Vishwakarma created five Brahmas/prajapathies - from his five faces. They were Manu, Maya, Twosta, Silpy, Viswajna and their respective Rishis were
1.Sanaga Brahma Rishi
2.Sanaathana Brahma Rishi
3.Abhuvanasa Brahma Rishi
4.Prathnasa Brahma Rishi
5.Suparnasa Brahma Rishi
In later puranas he is sometimes identified with vedic Tvastr. Silpy Vishwakarma is the designer of all the flying chariots of the gods, and all their weapons and divine attributes. Vishwakarma is also credited with creating the missiles used in the mythological era, including the Vajra, the sacred weapon of Lord Indra, from the bones of sage Dadhichi. He is regarded as the supreme worker, the very essence of excellence and quality in craftsmanship.
Depictions of VishwakarmaWise and mighty, Vishwakarma is usually portrayed as a powerfully built and aged deity. Although the Rig Veda describes him as having “eyes, mouth, arms and feet on all sides”, most popular representations show Vishwakarma with one face and four arms. He is usually depicted covered in gold jewelry, holding a water pot, a book, a noose and craftsman’s tools in his four hands. Because he represents an active creative power, Vishwakarma is portrayed with a reddish hue, with red being the color of passion and activity in Hindu philosophy. His mount, like Brahma, is a white swan.
Vishwakarma is the father of five great Hindu sages according to the Vedas, each of whom was master of a craft. Highly talented and versatile in their own fields, the sons of Vishwakarma were respectively the first blacksmith, first carpenter, first founder, first mason and first goldsmith. Each gave rise to the major artistic lineage in their respective fields, and artisans and craftsman in India continue to identify themselves with Vishwakarma through his sons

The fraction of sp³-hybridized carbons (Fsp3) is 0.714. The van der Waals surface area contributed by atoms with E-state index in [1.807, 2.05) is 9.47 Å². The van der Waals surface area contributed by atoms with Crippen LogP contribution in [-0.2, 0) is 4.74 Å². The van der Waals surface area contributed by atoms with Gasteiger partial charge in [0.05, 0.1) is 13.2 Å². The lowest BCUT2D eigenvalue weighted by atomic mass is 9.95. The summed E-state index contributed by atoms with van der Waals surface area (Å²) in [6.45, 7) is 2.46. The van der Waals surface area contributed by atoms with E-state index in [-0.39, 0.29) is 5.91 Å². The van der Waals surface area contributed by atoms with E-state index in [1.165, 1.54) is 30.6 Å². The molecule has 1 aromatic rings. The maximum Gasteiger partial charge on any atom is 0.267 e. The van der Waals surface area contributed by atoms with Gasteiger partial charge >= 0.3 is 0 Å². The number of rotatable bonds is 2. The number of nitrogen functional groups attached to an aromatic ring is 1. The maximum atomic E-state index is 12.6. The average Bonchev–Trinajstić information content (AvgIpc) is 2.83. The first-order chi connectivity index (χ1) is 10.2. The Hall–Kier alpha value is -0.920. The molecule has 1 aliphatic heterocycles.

Mythical Creations of the Divine ArchitectVishwakarma is attributed with the construction of the legendary cities in Hindu mythology as well as the divine weapons and chariots of the Gods. The jewelry worn by the gods were also fashioned by Vishwakarma. His creations include the palaces of Yama and Indra, as well as the underwater dwelling of Varuna, the Hindu god of the oceans. Vishwakarma also built the mythical city of Dwaraka, which was home to Lord Krishna and was submerged by the ocean after he departed the mortal world following the end of the Mahabharata war. Vishwakarma also built the cities of Hastinapur and Indraprashta, capital of the Kauravas and Pandavas respectively, the two warring parties in the Mahabharata.